Once upon a time, I played the flute.
There were certain things that were unspoken but foregone conclusions in my family growing up. Things like: we would all read aloud together on Sunday afternoons. And: we would all go to college. Also: the same college. And: we would all play a musical instrument. Mom was already trying to teach me to play the piano. She is very good at playing it, and very good at teaching it, too, as any of her countless piano students and their parents since then could tell you. In spite of the fact that I practiced (it wasn’t like she wasn’t going to find out if I didn’t), I was probably her all-time worst student, because I just could not handle critiques from my mother, whether deserved or not. There was a lot of yelling and crying and key-banging in those days. Funnily, I don’t remember any of those activities being participated in by her, but . . . there was still a lot of it.
In 5th grade everybody in my class had to learn to play the recorder, and I was pretty good at that, but let’s face it–there are very few scenarios where even “good at the recorder” doesn’t translate into “shrill in enclosed spaces.” Plus my mother was still desperately trying to teach me the piano; by this point I think she had elicited my dad’s assistance. He had given up piano as a child himself, but he was still musically literate and for some reason I was less prone to yell at him. (Watch the movie Brave and you will see this dynamic explored by Pixar. It’s not the most compelling movie in my opinion, but maybe that’s because the mother-daughter conflict is not the most compelling one either. Nevertheless, I feel they do a pretty good job depicting it.) Probably everybody in the family was counting the days until I was old enough to start band at school, at which point I would learn a new instrument and, ideally, take lessons from someone to whom I was not related.
Near the end of 5th grade when my classmates and I were all tootling on our recorders well enough that some semblance of a tune could be discerned, the new band teacher came to our class and had us try out the mouth pieces of a bunch of wind instruments. I figured out the weird blowing-across-the-top action of the flute mouthpiece instantly, with the best tone of any of my fellow experimenters. It was at that point that any further deliberation about whether I would play the flute like my two aunts, or the trumpet like my father, or the trombone like my uncle, or something more obscure and more cool but maybe less versatile (frontrunners being the oboe, the French horn and the bassoon) came to an end. I have since sometimes wished I had chosen an instrument a little more expressive and raucous, but I didn’t, and as all other attempts to master any other instrument have failed or at least not succeeded, I conclude I was, am and always will be a one-instrument kind of girl, and that that instrument is the flute.
Somehow my parents found me a used silver flute for $100. (How did they do that before craigslist?) As it turned out, under the tutelage of my new flute teacher, Mrs Hall, I got pretty good. Not good enough to turn the flute raucous like Jethro Tull, but good enough that both Mrs Hall and my mother dropped numerous hints that maybe I should be a music major in college. It wasn’t going to happen–words will always be my First Art and besides I couldn’t get into the Wind Ensemble–but I did take a couple of semesters’-worth of lessons there.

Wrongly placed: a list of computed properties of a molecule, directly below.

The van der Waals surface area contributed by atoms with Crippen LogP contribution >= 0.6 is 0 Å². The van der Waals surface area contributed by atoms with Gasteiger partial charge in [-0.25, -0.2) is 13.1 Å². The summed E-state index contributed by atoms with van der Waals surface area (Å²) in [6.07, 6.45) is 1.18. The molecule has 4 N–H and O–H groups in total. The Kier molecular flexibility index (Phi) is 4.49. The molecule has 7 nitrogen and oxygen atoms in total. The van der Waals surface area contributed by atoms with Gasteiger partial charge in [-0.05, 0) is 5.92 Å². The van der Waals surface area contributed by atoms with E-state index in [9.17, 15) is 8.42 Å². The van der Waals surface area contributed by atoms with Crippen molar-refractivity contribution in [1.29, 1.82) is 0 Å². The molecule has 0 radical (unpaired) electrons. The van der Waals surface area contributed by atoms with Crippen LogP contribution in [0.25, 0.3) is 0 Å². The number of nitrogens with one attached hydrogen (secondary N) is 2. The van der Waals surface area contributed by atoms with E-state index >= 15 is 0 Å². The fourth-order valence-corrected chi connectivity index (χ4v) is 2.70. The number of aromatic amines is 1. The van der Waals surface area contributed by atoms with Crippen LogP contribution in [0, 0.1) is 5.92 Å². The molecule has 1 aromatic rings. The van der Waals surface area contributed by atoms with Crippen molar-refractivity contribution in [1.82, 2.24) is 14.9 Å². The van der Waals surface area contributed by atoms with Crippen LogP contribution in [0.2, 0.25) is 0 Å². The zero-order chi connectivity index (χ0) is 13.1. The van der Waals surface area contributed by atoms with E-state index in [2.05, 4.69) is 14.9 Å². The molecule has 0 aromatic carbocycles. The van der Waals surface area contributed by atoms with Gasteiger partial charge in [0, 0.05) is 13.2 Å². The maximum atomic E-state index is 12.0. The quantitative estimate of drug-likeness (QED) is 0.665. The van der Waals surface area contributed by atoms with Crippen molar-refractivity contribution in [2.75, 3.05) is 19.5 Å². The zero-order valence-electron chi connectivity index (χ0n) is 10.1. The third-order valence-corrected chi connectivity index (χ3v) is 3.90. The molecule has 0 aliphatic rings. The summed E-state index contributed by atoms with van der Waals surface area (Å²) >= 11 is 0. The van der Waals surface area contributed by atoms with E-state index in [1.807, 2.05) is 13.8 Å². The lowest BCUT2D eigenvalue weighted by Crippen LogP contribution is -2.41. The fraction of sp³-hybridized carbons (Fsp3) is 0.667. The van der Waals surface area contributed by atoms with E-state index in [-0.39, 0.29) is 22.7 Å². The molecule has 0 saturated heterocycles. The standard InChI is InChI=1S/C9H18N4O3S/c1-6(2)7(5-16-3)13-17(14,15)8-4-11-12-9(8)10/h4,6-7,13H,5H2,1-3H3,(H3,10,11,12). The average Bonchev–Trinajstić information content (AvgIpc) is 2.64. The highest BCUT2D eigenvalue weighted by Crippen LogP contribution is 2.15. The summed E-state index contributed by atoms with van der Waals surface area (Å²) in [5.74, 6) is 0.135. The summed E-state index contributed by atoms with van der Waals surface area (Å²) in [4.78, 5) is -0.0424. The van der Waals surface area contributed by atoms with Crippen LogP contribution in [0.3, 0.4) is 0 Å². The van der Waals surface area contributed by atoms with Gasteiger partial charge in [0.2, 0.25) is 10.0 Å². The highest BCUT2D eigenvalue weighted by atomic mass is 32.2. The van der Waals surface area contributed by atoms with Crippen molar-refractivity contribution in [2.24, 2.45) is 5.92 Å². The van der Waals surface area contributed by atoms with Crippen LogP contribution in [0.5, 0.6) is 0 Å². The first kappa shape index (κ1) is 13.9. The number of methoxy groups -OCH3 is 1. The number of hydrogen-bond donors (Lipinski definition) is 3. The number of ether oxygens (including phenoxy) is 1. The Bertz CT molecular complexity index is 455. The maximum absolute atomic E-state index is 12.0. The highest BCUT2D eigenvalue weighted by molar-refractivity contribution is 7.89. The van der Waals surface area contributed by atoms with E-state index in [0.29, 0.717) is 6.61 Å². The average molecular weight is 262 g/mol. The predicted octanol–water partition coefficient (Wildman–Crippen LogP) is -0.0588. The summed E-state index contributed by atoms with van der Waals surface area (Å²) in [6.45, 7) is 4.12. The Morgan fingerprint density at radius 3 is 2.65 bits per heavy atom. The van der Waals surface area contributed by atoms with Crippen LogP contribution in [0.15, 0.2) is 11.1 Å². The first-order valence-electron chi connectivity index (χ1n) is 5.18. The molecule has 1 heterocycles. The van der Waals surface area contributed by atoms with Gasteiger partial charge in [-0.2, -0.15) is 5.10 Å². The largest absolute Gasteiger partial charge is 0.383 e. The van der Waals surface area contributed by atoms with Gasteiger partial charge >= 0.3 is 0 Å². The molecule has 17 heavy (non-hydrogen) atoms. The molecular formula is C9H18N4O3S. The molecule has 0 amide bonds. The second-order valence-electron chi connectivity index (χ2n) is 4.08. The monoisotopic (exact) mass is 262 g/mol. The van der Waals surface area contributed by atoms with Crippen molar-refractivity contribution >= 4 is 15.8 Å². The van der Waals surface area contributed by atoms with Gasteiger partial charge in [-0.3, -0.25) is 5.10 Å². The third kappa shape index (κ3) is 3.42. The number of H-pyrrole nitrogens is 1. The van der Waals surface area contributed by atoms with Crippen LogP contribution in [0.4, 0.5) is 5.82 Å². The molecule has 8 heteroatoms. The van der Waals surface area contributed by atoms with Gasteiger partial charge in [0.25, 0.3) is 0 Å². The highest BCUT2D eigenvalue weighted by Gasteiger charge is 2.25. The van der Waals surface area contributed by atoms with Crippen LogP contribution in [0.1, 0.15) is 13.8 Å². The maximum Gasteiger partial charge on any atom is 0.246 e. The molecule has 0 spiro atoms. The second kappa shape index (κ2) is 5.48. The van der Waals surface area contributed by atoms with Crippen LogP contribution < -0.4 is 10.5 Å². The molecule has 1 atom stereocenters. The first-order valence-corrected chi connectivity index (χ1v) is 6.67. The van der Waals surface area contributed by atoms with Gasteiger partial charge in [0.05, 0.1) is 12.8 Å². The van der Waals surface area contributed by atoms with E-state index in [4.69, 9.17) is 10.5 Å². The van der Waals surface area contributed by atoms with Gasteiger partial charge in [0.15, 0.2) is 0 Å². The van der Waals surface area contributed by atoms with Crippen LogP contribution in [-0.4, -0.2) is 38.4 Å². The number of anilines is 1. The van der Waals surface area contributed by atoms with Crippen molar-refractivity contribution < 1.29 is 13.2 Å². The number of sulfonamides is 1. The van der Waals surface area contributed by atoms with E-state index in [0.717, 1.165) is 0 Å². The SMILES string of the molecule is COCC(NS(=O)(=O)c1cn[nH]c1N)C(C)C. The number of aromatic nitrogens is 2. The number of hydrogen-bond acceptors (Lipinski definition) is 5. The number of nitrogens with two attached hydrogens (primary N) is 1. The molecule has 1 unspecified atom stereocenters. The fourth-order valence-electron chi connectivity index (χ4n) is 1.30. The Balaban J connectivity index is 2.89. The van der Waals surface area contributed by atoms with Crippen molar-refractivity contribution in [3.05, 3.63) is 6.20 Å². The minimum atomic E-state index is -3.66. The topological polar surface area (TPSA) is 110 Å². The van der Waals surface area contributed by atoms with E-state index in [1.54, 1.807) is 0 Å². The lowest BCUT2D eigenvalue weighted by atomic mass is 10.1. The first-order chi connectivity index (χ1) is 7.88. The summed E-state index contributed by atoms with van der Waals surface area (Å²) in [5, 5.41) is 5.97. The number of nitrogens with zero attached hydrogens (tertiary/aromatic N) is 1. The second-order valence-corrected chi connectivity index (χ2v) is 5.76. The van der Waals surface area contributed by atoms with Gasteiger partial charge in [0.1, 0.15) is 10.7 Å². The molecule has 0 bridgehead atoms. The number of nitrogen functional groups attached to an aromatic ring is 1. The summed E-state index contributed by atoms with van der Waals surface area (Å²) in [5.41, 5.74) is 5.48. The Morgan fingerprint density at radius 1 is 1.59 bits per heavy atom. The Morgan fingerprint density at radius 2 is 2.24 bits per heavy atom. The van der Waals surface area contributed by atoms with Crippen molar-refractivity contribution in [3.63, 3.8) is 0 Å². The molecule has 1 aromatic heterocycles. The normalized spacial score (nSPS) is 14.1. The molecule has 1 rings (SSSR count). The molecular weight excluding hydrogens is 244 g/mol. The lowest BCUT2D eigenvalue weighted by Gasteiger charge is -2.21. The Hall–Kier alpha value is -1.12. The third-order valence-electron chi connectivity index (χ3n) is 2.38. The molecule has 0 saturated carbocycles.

The problem was, after that, the flute gradually fell into disuse. Mom continued to try to encourage me to play, enlisting me to play flute/piano duets with her in church whenever I was home. In London I began to learn to improvise (not particularly well) with the worship leaders at church there, and I continued the practice at Then Church when I returned to the US. But now I’m at Now Church and, because I work with the children I don’t have time to participate in the music, so I haven’t actually played my flute for about four and a half years. I’ve rather got to the point where I’m afraid to. I find reading music more difficult than I did, just because I haven’t in so long, and practicing enough to “get my chops back” is sort of a deflating idea, literally and figuratively. So I rest on my laurels, just enough to miss my past greatness (this is all in my head of course) but not enough to return to it.
The thing is, if you want to earn an extra twenty bucks or so before Christmas, teaching music lessons isn’t a bad way to do it. Recently I got back in touch with my school, tentatively asking if they needed a flute teacher to whom to refer band students. Today I unearthed my flute, and a beginner’s flute book, and began the process of de-rusting.
But here’s the thing. Because I haven’t played in so long, of everybody in the house, only Oscar has ever heard me, and that only once. Today I opened the case, assembled the instrument, and began to play. Immediately, Oscar ran and hid in the coat closet. Shemp came over to me and looked at me with pleading eyes before giving up and curling in the fetal position on his bed. Meanwhile, Rosie the Cat bounded down the stairs and began meowing at me from a kitchen chair. When that didn’t work, she began circling me and the table (on which I had put the music book) like the Israelites at Jericho. However, I was the one blasting away on a musical instrument, and none of her caterwauling was going to knock me over, so finally, she gave up in a huff and scooted out the cat door.
My Paul was not home for any of this. It’s probably a good thing.